Demand for advanced analytics is increasing, and so is the expectation that management accountants will perform the analytics. Finance leaders want a data-driven culture to maximize the value of data through analytics. Specifically, they aim to make business decisions faster and more accurately through automation and predictive modeling. Trust in data analytics is the foundation of a data-driven culture. Fortunately, progression through the stages of analytics maturity also builds a foundation of trust, and eventually business decision makers gain enough confidence in predictive models to let the models themselves make the decisions
A world market leader of power tools and accessories manufacturing launches hundreds of new products each year across various brands. Until recently, the company relied on a traditional manufacturing process. Product teams worked with end users to identify needs and then build features around these needs to roll out around the world. However, they lacked insight into their user’s needs and how to leverage their data to become completely customer-focused. Once they gained the ability to drill-down into their data for important business insights, they were then able to create meaningful and fulfilling experiences for their customers.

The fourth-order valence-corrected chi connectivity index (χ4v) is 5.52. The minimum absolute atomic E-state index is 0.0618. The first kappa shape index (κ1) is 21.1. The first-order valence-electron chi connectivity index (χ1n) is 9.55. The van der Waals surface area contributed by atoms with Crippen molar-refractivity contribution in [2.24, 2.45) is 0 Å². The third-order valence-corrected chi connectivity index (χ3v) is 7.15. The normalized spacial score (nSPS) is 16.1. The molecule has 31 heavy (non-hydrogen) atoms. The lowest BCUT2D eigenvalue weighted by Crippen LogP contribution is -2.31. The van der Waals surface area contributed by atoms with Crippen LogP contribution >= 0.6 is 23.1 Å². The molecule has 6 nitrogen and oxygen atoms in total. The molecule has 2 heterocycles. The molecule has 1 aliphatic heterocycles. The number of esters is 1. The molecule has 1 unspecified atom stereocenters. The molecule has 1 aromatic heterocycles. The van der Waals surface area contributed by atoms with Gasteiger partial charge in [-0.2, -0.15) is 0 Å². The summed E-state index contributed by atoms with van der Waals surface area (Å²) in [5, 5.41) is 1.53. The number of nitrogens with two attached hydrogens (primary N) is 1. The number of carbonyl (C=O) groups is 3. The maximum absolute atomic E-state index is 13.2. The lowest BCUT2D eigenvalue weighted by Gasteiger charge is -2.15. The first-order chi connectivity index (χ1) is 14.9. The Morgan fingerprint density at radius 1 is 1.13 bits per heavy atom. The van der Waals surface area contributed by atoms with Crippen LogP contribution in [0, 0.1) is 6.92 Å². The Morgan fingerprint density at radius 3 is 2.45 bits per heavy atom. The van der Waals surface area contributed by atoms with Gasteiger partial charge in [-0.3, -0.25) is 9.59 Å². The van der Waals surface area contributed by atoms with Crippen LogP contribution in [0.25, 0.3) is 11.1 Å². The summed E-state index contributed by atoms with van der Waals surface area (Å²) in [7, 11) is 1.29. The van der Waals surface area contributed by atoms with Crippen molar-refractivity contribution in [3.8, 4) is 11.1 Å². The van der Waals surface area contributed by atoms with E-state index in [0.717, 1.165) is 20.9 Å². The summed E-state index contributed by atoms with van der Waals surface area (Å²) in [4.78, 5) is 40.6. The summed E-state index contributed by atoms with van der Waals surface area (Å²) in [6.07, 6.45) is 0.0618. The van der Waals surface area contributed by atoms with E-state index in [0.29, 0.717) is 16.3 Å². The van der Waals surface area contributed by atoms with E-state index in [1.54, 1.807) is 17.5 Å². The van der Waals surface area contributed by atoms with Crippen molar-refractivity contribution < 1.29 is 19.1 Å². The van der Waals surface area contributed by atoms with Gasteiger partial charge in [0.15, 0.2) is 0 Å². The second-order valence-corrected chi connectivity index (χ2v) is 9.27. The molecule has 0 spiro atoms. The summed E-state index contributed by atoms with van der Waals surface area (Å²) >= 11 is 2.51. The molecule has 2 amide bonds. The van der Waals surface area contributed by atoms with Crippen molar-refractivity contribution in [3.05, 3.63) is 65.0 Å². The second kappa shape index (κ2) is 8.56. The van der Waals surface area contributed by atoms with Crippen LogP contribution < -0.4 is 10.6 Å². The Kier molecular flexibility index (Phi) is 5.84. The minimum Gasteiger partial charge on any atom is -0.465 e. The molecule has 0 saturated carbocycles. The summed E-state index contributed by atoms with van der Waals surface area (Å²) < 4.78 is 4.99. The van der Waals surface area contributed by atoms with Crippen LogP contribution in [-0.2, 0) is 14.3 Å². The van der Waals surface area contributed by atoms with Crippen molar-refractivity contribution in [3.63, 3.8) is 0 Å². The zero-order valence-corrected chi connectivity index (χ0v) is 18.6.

Most ERP vendors offer tools that can accelerate analytics, such as bolt-on applications that speed up the extraction of data and analytics. These tools might shave a few minutes from reporting or help speed up the financial close, but they do little to reduce or simplify your ERP data models. The problem is that most ERP solutions require separate data models for analytics and transactions: separate tables and datasets, which are often multiplied for different business units, functions, and industries, all requiring updating and verification. A simpler data model is what allows business processes to be more efficient while also simplifying the IT landscape.
A shift in the finance function has occurred due to more and more businesses adopting dynamic finance analytics technologies. For finance professionals, the new model will focus less on accounting skills and more on data analysis, financial modeling, and communications expertise. That will result in a much more dynamic workforce, with analysis, interpretive skills, and data-driven insights providing it with a much deeper sense of its value. This shift, which will enable finance to play a bigger role in guiding performance and strategy across the enterprise, will project well into the future of the finance role.